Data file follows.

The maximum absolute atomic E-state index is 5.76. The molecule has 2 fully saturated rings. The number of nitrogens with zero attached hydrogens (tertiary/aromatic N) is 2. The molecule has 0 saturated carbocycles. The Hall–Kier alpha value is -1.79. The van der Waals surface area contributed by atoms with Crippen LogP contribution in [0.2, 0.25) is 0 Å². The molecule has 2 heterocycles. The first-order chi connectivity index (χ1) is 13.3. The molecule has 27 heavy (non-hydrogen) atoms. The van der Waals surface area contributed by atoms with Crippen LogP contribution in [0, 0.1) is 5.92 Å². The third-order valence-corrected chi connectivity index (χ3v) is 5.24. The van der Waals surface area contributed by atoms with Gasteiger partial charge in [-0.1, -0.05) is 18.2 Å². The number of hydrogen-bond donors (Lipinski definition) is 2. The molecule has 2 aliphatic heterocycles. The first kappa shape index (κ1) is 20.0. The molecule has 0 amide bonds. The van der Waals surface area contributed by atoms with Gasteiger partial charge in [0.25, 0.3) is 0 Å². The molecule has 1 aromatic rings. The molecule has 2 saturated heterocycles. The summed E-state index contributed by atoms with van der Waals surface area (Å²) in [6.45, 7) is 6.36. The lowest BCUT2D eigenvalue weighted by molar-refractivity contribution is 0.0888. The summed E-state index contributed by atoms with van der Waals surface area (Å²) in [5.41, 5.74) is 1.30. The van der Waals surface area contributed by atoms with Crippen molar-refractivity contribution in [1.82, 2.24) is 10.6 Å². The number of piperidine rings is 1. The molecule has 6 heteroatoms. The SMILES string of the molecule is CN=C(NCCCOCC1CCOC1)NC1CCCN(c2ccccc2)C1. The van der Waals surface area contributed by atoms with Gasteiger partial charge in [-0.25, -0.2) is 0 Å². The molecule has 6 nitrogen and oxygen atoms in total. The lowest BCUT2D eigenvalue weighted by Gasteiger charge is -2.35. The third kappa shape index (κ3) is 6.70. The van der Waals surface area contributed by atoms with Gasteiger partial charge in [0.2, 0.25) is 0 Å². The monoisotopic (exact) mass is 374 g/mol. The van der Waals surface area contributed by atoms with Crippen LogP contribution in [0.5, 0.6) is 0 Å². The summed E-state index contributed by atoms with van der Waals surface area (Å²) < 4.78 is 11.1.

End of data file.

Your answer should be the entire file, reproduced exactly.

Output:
The maximum absolute atomic E-state index is 5.76. The molecule has 2 fully saturated rings. The number of nitrogens with zero attached hydrogens (tertiary/aromatic N) is 2. The molecule has 0 saturated carbocycles. The Hall–Kier alpha value is -1.79. The van der Waals surface area contributed by atoms with Crippen LogP contribution in [0.2, 0.25) is 0 Å². The molecule has 2 heterocycles. The first-order chi connectivity index (χ1) is 13.3. The molecule has 27 heavy (non-hydrogen) atoms. The van der Waals surface area contributed by atoms with Crippen LogP contribution in [0, 0.1) is 5.92 Å². The third-order valence-corrected chi connectivity index (χ3v) is 5.24. The van der Waals surface area contributed by atoms with Gasteiger partial charge in [-0.1, -0.05) is 18.2 Å². The number of hydrogen-bond donors (Lipinski definition) is 2. The molecule has 2 aliphatic heterocycles. The first kappa shape index (κ1) is 20.0. The molecule has 0 amide bonds. The van der Waals surface area contributed by atoms with Gasteiger partial charge in [0.25, 0.3) is 0 Å². The molecule has 1 aromatic rings. The molecule has 2 saturated heterocycles. The summed E-state index contributed by atoms with van der Waals surface area (Å²) in [6.45, 7) is 6.36. The lowest BCUT2D eigenvalue weighted by molar-refractivity contribution is 0.0888. The summed E-state index contributed by atoms with van der Waals surface area (Å²) in [5.41, 5.74) is 1.30. The van der Waals surface area contributed by atoms with Crippen molar-refractivity contribution in [1.82, 2.24) is 10.6 Å². The number of piperidine rings is 1. The molecule has 6 heteroatoms. The SMILES string of the molecule is CN=C(NCCCOCC1CCOC1)NC1CCCN(c2ccccc2)C1. The van der Waals surface area contributed by atoms with Gasteiger partial charge in [-0.25, -0.2) is 0 Å². The molecule has 6 nitrogen and oxygen atoms in total. The lowest BCUT2D eigenvalue weighted by Gasteiger charge is -2.35. The third kappa shape index (κ3) is 6.70. The van der Waals surface area contributed by atoms with Gasteiger partial charge in [0.2, 0.25) is 0 Å². The monoisotopic (exact) mass is 374 g/mol. The van der Waals surface area contributed by atoms with Crippen LogP contribution in [0.5, 0.6) is 0 Å². The summed E-state index contributed by atoms with van der Waals surface area (Å²) < 4.78 is 11.1.